Xi has a choice: stand tough and risk economic disaster, or compromise and risk looking weak at home.
As the Group of Twenty (G-20) annual summit opens this year in Buenos Aires, one meeting above all others is being anticipated.
The American and Chinese presidents are expected to sit down together. The outcome of their discussion will have a significant impact on what the assembled leaders are in Argentina to talk about in the first place: the global economy.
It is worth taking a closer look at the position in which Chinese leader Xi Jinping finds himself, five months into the U.S.-China trade war.
First and foremost, Xi wants to appear unfazed on the world stage. He wants the effects of the trade war on the Chinese economy to be perceived as a slight breeze rather than as a Force 7 typhoon, which is about where things are right now.
Second, Xi needs a domestic win. With the press in his pocket in China, there is no risk of anything but glowing news on the home front. Chinese, however, are accustomed to having to read and interpret the empty spaces in their media in order to get the whole picture. They are skilled at it, too, as evidenced by the jokes and satirical remarks aimed at Xi and the leadership that can be found by the millions on social media (thus the government’s never-ending and somewhat futile efforts to control that media).
Third, Xi really needs to convince U.S. President Donald Trump not to place additional tariffs covering the second half of Chinese exports to the United States. Trump has warned he will do just that if no progress is made as a result of the tariffs already levied. Xi knows that if the entirety of exports to the United States are hit with tariffs, the typhoon will have just reached Force 10.
In order to deliver that result, however, Xi will have to make actual, tangible concessions. And that will be a loss of face.
Ultimately, Xi’s problem is that he has to decide which road delivers the least loss of face, because all roads deliver some. As things stand, Xi either has to lose face abroad, or he has to lose face at home.
For Xi, there is no contest. He doesn’t dare risk losing face at home, because people are nipping at his heels. He has angered and threatened too many special interests, especially those that are paying for his projects, to be in a position to ignore them.
It must be remembered that Xi Jinping has gone on a spending spree. Infrastructure projects abroad, military equipment at home, outright “no strings “ aid to Africa. This spending underpins a larger geopolitical objective of Xi’s: to position China as a viable alternative to the United States, an audacious and unprecedented move.
Therefore, Xi’s wisest option is to lose a little face overseas, and spin it at home. There are all sorts of ways that he can manage the storyline – compassion for the Chinese worker comes to mind – and offer concessions such as greater market access for American goods and services, and a fair legal playing field for the protection of intellectual property rights in China (as well as actual protection of IP rights in the first place).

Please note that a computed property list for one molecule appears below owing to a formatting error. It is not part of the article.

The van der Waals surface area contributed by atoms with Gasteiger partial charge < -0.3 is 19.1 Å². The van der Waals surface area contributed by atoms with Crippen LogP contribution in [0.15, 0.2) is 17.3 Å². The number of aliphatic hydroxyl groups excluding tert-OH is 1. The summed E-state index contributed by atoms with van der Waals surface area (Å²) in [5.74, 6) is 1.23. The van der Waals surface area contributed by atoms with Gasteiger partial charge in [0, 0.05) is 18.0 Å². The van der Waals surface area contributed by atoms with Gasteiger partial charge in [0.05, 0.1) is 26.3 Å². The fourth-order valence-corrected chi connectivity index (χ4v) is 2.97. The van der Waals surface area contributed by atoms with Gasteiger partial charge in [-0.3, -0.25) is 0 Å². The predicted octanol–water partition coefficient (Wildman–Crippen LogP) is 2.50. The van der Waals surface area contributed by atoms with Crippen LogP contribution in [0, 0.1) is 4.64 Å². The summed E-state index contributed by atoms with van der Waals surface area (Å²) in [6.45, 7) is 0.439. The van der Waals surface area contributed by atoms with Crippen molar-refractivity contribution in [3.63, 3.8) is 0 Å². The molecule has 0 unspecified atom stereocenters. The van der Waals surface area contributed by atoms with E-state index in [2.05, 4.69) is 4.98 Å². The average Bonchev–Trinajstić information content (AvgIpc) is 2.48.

It is likely that Xi, like so many leaders before him, believes himself to hold a more secure position than he actually does.
China’s leadership touts that the country can soak up whatever impact the trade war has through its now burgeoning domestic economy. But many of the products that China sells to the United States are specific to American markets.
David Yanofsky at Quartz has done an excellent job of charting out the key statistics and descriptions of what the United States imported from China in 2017. The largest category of goods that the United States buys from China is in the broadly called “Electrical Machinery & Equipment” category. It represented $147 billion of Chinese exports to the U.S. in 2017, or just over 29 percent of the $505 billion in goods that America imported from China in that year
A more detailed look reveals that nearly half of this category, almost $72 billion, is telephones and telephone equipment. Since the category largely includes mobile phones, it stands to reason that those phones would not be bought by Chinese consumers. Why? Because the United States and China largely run on two different wireless protocols. The United States chose its homegrown CDMA, while China chose GSM, the European standard.
More broadly, different lifestyles among ordinary Chinese and Americans make it unrealistic for Chinese exporters to market their products at home. Not too many Chinese will be purchasing outdoor furniture, grills, or much of anything for the home garden. A majority – especially of the middle class — live in apartments and condominiums in cities. In another major category of American purchases from China, furniture and bedding, one finds that the furniture exported to America and that sold in China represent two completely different design aesthetics.
Trump’s problems are less severe. As he tries to level the playing field, and to protect American workers, their jobs, and American technology, then his base will continue to support him. Workers being laid off at the General Motors factory in Ohio echoed this sentiment earlier this week, as the New York Times reported:
While critics faulted the president for failing to deliver what he promised, a number of workers were quick to exonerate him.
Some portrayed him as well intentioned but simply outgunned by larger economic forces. Others suggested that whatever Mr. Trump’s flaws, they paled in comparison to those of General Motors, which they considered the real culprit.
Ultimately, though, the reality of each leader’s situation matters less than his perception of that situation – and that we cannot know. And so all eyes will be on the two leaders on Saturday.
By Bonnie Girard